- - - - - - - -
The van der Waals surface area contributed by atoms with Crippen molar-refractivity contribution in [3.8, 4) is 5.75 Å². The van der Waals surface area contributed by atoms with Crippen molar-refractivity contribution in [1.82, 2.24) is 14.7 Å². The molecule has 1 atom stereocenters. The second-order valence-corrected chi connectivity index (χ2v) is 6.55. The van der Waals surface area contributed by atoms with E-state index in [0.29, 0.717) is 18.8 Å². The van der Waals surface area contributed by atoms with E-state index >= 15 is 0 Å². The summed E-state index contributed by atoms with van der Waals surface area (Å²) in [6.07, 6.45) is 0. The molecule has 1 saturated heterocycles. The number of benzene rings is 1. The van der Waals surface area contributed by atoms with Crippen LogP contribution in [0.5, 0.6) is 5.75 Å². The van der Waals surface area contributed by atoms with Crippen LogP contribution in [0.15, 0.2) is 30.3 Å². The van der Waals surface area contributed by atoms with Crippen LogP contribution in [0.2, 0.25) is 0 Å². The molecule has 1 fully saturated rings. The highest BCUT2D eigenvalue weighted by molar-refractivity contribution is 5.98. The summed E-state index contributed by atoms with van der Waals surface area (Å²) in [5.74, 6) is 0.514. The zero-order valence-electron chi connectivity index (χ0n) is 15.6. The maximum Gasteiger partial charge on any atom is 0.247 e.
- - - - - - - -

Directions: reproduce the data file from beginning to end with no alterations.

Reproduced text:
The van der Waals surface area contributed by atoms with Crippen molar-refractivity contribution in [3.8, 4) is 5.75 Å². The van der Waals surface area contributed by atoms with Crippen molar-refractivity contribution in [1.82, 2.24) is 14.7 Å². The molecule has 1 atom stereocenters. The second-order valence-corrected chi connectivity index (χ2v) is 6.55. The van der Waals surface area contributed by atoms with E-state index in [0.29, 0.717) is 18.8 Å². The van der Waals surface area contributed by atoms with E-state index >= 15 is 0 Å². The summed E-state index contributed by atoms with van der Waals surface area (Å²) in [6.07, 6.45) is 0. The molecule has 1 saturated heterocycles. The number of benzene rings is 1. The van der Waals surface area contributed by atoms with Crippen LogP contribution in [0.5, 0.6) is 5.75 Å². The van der Waals surface area contributed by atoms with Crippen LogP contribution in [0.15, 0.2) is 30.3 Å². The van der Waals surface area contributed by atoms with Crippen LogP contribution in [0.2, 0.25) is 0 Å². The molecule has 1 fully saturated rings. The highest BCUT2D eigenvalue weighted by molar-refractivity contribution is 5.98. The summed E-state index contributed by atoms with van der Waals surface area (Å²) in [5.74, 6) is 0.514. The zero-order valence-electron chi connectivity index (χ0n) is 15.6. The maximum Gasteiger partial charge on any atom is 0.247 e.